Ford in talks with consumer watchdog to resolve Kuga fire cases - report

2019-09-22 10:24
Ford Kuga. (File)

Ford Kuga. (File)

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Ford has entered talks with the National Consumer Commission (NCC), to bring a close to the incidents of one of their vehicles, the Ford Kuga SUVs, catching alight, Sunday Times has reported.

The NCC had previously indicated it would be pursing the prosecution of Ford, after the company approached it to reach a negotiated settlement. Should a settlement be reached, it is unlikely that details of the cases will be made public knowledge.

The NCC is the main regulator of consumer affairs, and refers matters to the tribunal for prosecution. The largest fine the tribunal could issue is 10% of Ford SA's annual turnover.

READ | Ford Kuga: Jimmy family withdraws legally from inquest, believes evidence dispels 'unfounded rumours'

According to the NCC, a settlement would allow for consumers who have been affected to receive redress.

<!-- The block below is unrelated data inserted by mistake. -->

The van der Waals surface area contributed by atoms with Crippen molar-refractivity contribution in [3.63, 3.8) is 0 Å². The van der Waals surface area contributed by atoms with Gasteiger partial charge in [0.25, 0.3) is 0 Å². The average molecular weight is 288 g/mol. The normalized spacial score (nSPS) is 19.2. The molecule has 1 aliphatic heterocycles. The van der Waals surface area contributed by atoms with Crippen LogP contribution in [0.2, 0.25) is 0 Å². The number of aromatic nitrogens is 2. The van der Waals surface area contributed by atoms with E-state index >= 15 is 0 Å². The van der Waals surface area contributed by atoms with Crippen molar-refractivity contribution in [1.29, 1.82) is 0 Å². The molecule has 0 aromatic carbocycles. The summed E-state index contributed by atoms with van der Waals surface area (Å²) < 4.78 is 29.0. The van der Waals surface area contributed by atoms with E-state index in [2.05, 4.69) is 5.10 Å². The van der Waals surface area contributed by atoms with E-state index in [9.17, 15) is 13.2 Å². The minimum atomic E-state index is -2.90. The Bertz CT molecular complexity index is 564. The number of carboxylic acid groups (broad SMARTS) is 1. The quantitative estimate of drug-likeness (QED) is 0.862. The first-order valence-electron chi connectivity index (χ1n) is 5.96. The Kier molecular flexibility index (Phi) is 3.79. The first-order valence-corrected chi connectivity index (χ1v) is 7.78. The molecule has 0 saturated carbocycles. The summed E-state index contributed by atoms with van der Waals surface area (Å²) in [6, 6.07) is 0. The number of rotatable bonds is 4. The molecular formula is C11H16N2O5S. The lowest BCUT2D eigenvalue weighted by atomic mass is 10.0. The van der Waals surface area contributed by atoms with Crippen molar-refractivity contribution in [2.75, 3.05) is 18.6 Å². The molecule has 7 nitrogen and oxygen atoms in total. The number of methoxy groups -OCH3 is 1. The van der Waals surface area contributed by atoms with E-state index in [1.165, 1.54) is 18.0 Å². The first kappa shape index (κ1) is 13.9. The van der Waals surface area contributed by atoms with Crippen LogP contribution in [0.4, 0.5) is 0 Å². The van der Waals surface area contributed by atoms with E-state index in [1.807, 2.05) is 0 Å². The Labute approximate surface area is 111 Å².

Ford reportedly approached the commission to resolve the matter before prosecution papers could be served. Should the negotiations fail, the NCC is expected to proceed to the tribunal.


A deadline of November 30 has been set for the talks between the NCC and Ford to be concluded. The three-year deadline by which Kuga owners who were affected by the recall must lodge claims is in January 2020. For many of the owners, whose vehicles caught alight in 2016, the three-year deadline has already passed.

To lodge a damages claim, consumers must first be issued with liability certificates naming Ford as responsible for the fires. These certificates are only issued if requested by commission officials prosecuting companies before the tribunal. The officials are not obliged to request a certificate.

Ford has paid out the outstanding instalments of motorists whose Kugas were destroyed by the fires.

In February, an inquest was undertaken into the death of Reshall Jimmy, who was found dead in a burnt Ford Kuga in 2015.

Jimmy was found dead in a burnt out Ford Kuga in Wilderness, George, on December 4, 2015. There were 52 incidents of fires in Ford Kuga vehicles after that, but nobody was injured.

Ford later issued recall notices of 4 670 vehicles to rectify an engine cooling deficiency. The inquest is expected to conclude next month, although there is the likelihood that the cause of the Jimmy's death will be found undetermined. The National Prosecuting Authority declined to prosecute anybody in connection with Jimmy's death.

- compiled by Nicole McCain 

Read more on:    ford  |  national consumer commission  |  reshall jimmy  |  courts  |  accidents

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